by Rick Moore
Jeff Slate of Esquire magazine recently pronounced Bob Dylan The Greatest American Singer Of All Time. A subjective opinion, obviously, like asking who was the real Allman Brothers natural virtuoso, Duane or Dickey (Dickey of course). But no matter what you think of Dylan’s voice, it’s back again on his second album of Sinatra covers in as many years, Fallen Angels. And it’s wonderful.
On Fallen Angels, Dylan covers some Sinatra tunes that are less obscure than the ones he did on last year’s Shadows in the Night. As he covers such classics as “Young at Heart,” “All or Nothing at All,” and “Melancholy Mood,” the question “Why?” springs to mind. These songs have already been recorded by Sinatra, the greatest male pop singer of all time, as well as countless other people, just because they’re great songs and every singer wants to sing great songs. But maybe that’s the answer. That Dylan, who is a singer no matter what some people may think of his voice and delivery, wants to cover a great catalog like everybody else. The fact that his own catalog is one of the greatest is immaterial here.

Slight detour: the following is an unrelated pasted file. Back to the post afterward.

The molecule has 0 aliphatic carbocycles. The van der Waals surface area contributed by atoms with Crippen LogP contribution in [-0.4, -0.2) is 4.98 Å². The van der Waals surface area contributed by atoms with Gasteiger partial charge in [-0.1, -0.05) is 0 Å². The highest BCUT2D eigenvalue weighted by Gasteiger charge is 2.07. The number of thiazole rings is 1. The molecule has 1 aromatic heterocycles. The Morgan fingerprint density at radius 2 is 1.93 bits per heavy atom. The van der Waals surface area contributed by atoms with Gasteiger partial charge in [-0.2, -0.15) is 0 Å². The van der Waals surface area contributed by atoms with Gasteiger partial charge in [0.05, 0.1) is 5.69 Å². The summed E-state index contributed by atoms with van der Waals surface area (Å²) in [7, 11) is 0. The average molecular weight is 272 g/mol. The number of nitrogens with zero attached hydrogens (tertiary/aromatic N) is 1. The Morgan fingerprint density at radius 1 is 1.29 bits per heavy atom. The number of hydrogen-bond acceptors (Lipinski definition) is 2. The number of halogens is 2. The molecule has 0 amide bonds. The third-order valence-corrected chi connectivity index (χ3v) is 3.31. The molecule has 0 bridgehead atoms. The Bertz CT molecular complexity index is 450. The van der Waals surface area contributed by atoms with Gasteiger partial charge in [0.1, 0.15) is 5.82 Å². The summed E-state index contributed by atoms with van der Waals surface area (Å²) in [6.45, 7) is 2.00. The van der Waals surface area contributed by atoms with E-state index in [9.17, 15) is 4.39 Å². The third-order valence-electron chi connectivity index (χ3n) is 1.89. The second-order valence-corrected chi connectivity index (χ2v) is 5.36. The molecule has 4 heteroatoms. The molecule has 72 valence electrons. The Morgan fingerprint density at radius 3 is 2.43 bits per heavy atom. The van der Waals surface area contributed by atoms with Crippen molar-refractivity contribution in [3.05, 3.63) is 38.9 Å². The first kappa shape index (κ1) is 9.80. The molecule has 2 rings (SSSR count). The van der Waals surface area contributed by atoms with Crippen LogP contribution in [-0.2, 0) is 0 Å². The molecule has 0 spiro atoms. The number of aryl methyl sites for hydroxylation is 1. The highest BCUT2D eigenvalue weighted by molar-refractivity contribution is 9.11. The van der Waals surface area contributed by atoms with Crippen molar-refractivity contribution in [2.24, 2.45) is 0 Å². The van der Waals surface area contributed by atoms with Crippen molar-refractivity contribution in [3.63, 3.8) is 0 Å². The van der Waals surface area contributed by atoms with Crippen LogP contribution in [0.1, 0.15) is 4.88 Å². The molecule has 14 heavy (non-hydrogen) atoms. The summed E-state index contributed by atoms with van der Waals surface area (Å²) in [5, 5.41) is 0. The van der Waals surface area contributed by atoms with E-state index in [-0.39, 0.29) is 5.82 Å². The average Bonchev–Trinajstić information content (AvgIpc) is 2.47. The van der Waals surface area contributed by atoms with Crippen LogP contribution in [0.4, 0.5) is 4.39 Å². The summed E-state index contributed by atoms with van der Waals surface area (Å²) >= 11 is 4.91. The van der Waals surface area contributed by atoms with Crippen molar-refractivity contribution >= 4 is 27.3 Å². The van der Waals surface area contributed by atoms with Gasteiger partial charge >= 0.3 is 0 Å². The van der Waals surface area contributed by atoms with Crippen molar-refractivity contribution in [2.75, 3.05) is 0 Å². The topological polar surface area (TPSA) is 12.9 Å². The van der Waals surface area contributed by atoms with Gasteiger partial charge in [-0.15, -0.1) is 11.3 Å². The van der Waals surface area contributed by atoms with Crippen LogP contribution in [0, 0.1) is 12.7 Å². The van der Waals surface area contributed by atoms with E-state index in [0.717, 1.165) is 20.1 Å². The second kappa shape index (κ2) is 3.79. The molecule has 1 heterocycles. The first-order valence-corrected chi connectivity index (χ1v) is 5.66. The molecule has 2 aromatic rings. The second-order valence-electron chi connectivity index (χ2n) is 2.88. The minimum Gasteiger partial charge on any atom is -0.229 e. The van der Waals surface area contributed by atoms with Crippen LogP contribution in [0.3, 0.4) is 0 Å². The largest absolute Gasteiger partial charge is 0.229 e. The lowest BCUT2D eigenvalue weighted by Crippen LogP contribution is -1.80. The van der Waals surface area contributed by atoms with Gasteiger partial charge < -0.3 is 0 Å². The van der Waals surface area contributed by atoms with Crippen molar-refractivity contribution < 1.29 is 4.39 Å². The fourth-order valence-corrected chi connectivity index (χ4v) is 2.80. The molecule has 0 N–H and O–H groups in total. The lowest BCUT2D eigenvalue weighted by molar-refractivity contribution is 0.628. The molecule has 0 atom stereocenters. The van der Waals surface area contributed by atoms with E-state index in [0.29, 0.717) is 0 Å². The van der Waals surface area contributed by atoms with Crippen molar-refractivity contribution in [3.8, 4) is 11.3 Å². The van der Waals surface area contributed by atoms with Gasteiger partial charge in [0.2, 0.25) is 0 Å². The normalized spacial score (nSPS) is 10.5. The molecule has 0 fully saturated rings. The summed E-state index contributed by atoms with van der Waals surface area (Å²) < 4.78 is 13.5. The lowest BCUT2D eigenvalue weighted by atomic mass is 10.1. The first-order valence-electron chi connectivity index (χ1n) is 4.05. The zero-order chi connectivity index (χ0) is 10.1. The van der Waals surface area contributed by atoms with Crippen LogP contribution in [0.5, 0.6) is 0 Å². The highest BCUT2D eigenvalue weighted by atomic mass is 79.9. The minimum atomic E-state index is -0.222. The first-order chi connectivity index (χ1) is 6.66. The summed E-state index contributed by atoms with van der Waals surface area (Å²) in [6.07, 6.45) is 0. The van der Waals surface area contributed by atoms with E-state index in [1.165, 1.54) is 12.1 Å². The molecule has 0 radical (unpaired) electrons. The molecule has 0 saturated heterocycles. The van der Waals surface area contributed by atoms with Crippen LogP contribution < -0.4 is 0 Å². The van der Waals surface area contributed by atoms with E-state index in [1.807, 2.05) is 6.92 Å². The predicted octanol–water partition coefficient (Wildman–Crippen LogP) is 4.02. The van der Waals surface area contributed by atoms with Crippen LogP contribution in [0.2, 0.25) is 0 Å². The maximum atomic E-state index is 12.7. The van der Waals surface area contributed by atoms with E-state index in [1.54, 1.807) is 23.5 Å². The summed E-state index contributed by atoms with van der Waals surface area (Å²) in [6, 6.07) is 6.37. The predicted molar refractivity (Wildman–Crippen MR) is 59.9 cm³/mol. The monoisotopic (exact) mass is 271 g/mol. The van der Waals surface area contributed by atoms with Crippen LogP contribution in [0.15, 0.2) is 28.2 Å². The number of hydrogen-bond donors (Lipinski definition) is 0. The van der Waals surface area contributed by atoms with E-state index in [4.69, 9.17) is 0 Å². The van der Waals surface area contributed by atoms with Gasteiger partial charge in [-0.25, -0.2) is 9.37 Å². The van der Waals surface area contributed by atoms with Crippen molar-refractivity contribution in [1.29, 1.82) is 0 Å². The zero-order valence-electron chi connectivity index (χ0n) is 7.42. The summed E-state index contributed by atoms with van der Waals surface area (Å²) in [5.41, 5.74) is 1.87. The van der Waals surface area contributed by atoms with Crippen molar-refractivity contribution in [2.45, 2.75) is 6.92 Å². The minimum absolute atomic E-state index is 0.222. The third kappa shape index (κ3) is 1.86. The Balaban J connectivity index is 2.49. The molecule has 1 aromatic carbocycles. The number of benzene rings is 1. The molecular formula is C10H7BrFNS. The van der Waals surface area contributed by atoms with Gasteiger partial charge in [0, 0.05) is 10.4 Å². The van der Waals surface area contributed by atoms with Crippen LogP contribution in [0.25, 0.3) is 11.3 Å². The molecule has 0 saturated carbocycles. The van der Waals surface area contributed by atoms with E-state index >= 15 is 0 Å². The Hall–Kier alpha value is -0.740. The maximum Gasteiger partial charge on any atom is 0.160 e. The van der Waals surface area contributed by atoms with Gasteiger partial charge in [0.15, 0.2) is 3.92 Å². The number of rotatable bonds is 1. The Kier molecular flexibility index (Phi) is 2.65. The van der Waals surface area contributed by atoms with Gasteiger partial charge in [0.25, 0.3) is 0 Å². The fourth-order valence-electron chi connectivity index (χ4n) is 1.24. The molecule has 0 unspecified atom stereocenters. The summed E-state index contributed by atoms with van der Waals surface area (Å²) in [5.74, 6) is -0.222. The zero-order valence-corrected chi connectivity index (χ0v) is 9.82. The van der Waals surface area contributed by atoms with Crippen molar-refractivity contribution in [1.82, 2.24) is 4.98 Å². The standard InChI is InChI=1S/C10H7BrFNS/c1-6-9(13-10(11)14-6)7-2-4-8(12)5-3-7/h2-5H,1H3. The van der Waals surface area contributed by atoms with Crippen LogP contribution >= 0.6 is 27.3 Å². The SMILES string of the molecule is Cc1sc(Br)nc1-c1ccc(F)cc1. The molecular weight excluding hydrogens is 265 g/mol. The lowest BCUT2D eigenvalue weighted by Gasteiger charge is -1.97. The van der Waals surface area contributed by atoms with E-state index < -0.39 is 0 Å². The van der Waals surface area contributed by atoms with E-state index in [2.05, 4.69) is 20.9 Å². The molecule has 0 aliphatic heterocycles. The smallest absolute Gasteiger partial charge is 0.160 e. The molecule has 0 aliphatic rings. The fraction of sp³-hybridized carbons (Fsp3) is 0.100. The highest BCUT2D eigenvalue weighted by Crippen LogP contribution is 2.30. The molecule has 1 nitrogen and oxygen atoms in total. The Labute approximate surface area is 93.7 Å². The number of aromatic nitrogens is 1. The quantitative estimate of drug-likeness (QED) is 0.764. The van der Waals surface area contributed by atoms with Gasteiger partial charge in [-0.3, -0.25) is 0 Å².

Supported by hot players on various pedal steel, acoustic steel-string and electric guitars and the occasional horn, this album is only for certain people, as is everything Dylan does. The only real clunker here is his version of Hoagy Carmichael’s “Skylark,” a song whose gorgeous melody isn’t given justice with the swingin’ arrangement Dylan does. But in the end, he’s still Bob Dylan, dammit, and he still has a record deal and can do what he wants. After surviving and helping steer the course of the music business for more than half a century, he deserves to. And he still does it unlike, and in so many ways better than, anyone else.
For more, visit www.bobdylan.com
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